S'more Stuff

Something new and shiny for your teacher bucket.

You Matter

You are essential to the support and development of students, but also to us as teachers. We learn from each other and collaborate together. It is amazing the things you do each and every day. Just a few words about how you matter!

8th grade science teachers matter! Thank you for continuously implementing creative ways to get all students up and moving, chanting, singing - addressing all learning styles!

Choir teachers matter! Thank you for allowing our students time for extra tutorials during your class. The students grades are positively affected by your actions.

Math teachers matter! They look for opportunities to hook kids into math. Learning about kids interests and drawing them in to math.

You Talkin' To Me?

When students have difficulty becoming interested in the topic you are covering here are a few tricks you can try:

* Tell stories which relate to the student's life

* Establish Relevancy

* Provide concrete examples

* Provide current event articles that stimulate interest

* Seat the student closer to the teacher.


When a student is disengaged in the lesson it is important to look at the function of the behavior. Ask W questions. Why is the student resistant to participate? What does the student want? What is influencing the student's behavior? How does the student's disability effect them accessing this lesson? What happened outside this class that may be causing this behavior?


Some times an increase in rigor will increase a student's involvement. There was an article published on 12/13/2014 that addresses this very idea. Worth a read. "3 Tips to Boost Student Question Asking". The comments section can also yield lots of great strategies and tips. Loved the comment on the "I Wonder" poster. May have to make one of those!

Problem Solving

"You know how to do this?! What happened?" "Why didn't you ask for help?" said no teacher ever - right. Our students frequently let things slip through the cracks or even let little problems snowball into big problems.

Middle school students continue to learn problem solving strategies. They are trying out different scenario's and different tools to solve the problems. They haven't figured out that no one way works all the time and that they will need an arsenal of strategies to solve problems in their future. One thing we can do to hep students develop problem solving skills is to give them a frame to work in.

Step 1: Identify the problem

Step 2: List all the possible solutions to the problem

Step 3: Predict the outcomes to the solutions

Step 4: Pick a solution to solve the problem, based on realistic expectations.

Step 5: Work the steps of that solution keeping in mind time management.

Step 6: Be willing to ask for help, and try another avenue if the first attempt doesn't work.

Teachers can support by teaching ways to effectively plan and follow through on the solution. It is essential to any good plan to identify the possible resources and the students best resource is you. It's someone with experience problem solving, and can talk them through to see if it will be a reasonable solution. Sometimes teachers want to give explicit steps to solving the problem instead of guiding the student toward the solution. Offering choices, allowing the student to make the choice and to receive the natural consequences is essential to the learning process. Teaching students to "fail forward". That they don't just give up on a problem because their solution doesn't work. It's just another option they can cross off and learn from for the future. Allowing students to accept responsibility for those choices increases student ownership and eventually student engagement.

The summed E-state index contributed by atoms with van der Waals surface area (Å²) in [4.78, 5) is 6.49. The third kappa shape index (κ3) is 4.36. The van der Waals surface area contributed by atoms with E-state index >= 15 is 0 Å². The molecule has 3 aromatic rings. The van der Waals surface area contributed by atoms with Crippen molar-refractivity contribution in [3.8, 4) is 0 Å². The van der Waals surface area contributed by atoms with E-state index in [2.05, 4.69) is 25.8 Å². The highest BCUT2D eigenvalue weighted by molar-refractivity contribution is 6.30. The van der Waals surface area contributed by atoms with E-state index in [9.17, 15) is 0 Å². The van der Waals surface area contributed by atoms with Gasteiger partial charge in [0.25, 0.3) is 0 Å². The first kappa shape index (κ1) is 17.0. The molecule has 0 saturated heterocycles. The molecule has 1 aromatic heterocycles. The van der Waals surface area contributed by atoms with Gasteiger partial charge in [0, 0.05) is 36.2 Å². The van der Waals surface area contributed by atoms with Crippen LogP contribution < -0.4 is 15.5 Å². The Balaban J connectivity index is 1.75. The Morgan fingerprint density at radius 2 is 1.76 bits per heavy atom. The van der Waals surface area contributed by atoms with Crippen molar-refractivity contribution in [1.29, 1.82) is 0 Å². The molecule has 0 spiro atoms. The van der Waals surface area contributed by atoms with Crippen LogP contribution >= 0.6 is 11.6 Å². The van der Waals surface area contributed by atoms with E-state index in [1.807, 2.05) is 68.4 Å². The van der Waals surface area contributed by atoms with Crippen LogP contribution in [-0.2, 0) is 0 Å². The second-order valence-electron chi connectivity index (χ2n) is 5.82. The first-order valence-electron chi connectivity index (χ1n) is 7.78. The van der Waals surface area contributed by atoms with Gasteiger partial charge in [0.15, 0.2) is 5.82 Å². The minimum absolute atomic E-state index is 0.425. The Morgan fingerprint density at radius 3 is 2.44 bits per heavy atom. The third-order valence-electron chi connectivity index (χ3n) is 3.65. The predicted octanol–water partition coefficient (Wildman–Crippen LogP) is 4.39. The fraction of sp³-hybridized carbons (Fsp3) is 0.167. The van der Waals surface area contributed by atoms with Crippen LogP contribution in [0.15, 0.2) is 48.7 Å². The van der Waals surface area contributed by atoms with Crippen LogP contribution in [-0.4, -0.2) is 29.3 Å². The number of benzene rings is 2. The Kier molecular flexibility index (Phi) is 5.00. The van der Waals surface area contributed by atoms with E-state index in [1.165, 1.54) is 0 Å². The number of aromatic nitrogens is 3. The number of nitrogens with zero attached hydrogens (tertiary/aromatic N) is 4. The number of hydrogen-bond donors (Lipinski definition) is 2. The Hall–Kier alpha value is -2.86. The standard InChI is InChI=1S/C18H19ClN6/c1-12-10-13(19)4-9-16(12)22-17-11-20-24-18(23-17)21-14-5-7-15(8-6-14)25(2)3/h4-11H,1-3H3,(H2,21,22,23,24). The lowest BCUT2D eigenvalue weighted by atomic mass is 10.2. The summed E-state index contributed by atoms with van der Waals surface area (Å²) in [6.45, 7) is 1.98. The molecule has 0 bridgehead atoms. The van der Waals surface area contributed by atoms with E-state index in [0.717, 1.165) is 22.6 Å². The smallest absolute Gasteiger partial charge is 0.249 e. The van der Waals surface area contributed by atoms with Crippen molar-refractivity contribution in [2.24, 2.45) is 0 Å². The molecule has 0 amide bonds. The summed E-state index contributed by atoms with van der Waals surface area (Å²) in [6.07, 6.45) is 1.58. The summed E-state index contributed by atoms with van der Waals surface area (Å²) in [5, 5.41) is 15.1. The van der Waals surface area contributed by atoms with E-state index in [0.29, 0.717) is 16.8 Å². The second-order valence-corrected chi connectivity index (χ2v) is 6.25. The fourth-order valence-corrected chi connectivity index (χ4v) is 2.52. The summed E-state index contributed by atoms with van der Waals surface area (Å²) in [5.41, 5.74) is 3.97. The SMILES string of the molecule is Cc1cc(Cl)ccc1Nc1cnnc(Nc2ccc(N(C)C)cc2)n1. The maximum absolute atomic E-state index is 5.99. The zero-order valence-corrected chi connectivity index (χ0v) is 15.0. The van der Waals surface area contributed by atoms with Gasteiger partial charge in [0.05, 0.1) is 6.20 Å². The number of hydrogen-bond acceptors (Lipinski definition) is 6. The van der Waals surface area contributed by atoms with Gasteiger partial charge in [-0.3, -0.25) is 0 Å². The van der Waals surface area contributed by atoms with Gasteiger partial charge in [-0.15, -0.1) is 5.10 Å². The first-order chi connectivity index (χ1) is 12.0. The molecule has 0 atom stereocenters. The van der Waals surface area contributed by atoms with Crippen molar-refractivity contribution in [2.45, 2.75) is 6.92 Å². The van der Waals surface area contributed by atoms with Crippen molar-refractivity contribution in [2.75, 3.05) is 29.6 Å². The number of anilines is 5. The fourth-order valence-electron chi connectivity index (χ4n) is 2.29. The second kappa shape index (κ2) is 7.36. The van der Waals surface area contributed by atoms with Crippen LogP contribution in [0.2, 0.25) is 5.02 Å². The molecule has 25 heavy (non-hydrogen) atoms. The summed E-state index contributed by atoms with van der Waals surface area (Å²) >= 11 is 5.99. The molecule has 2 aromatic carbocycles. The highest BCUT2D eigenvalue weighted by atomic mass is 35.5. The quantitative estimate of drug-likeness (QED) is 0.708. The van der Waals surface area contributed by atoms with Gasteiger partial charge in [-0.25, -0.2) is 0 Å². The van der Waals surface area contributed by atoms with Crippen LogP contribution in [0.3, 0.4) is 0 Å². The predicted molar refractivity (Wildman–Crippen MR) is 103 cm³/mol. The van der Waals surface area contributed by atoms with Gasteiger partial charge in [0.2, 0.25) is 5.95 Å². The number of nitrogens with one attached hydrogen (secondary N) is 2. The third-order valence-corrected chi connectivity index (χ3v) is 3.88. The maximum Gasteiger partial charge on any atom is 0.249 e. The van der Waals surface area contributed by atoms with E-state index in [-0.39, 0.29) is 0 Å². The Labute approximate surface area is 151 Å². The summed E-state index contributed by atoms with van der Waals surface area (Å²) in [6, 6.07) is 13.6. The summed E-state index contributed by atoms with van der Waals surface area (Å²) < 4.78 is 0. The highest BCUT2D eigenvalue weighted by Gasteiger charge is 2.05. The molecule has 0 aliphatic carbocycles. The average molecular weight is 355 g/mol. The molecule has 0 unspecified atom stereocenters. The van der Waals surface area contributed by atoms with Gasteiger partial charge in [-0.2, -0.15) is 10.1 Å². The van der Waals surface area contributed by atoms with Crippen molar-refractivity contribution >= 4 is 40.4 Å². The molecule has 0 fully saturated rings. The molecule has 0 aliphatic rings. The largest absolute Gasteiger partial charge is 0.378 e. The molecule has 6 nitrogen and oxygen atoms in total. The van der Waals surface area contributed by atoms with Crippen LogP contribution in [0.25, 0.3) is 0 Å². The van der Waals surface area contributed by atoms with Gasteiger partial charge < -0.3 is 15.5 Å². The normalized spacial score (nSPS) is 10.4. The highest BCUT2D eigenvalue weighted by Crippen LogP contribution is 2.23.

How can you be explicit in teaching problem solving using TEKS?


  • When students ask a question refer them back to their resources (notes, websites, textbooks, etc.)
  • Ask questions that will guide them toward the answers. Why would the Texans respond that way to Mexico? If the sun's rays hit the surface of the water what happens to the molecules? All those great open ended questions.
  • Modeling asking for help. It is good for students to see us ask each other or even other students for help. Seek those opportunities out. They are priceless.
  • Show them the end project and ask them how they might get to that result. Brainstorm ways to do those projects while demonstrating knowledge of the content.

Your SpEd Team

Shanna Ellis, Team Lead

Paul Mitchell and Crissy Morris, 6th Grade Inclusion

Dawn Bjorge and Colleen McAllister, 7th Grade Inclusion

Hope O'Connor and Karen Taff, 8th Grade Inclusion

Kim Walker, GOALS

Ellen Deckinga, SCSS

Nancy Perkins, ICAP

Jenny Davidson, LSSP

Robin Alkek, Diagnostician

Susan Cox, Speech Language Pathologist

THANK YOU!!!!

Thank you everyone for making our first edition of S'More Stuff such a huge success! Did you know that S'Mores offers analytics in order for the creator to analyze the content? There were 51 visitors to our first S'More! There were no visitors to our first Round Table discussion on the PLAAFP. If you have special requests on tips, tricks, or additional training please let us know. We would love to help!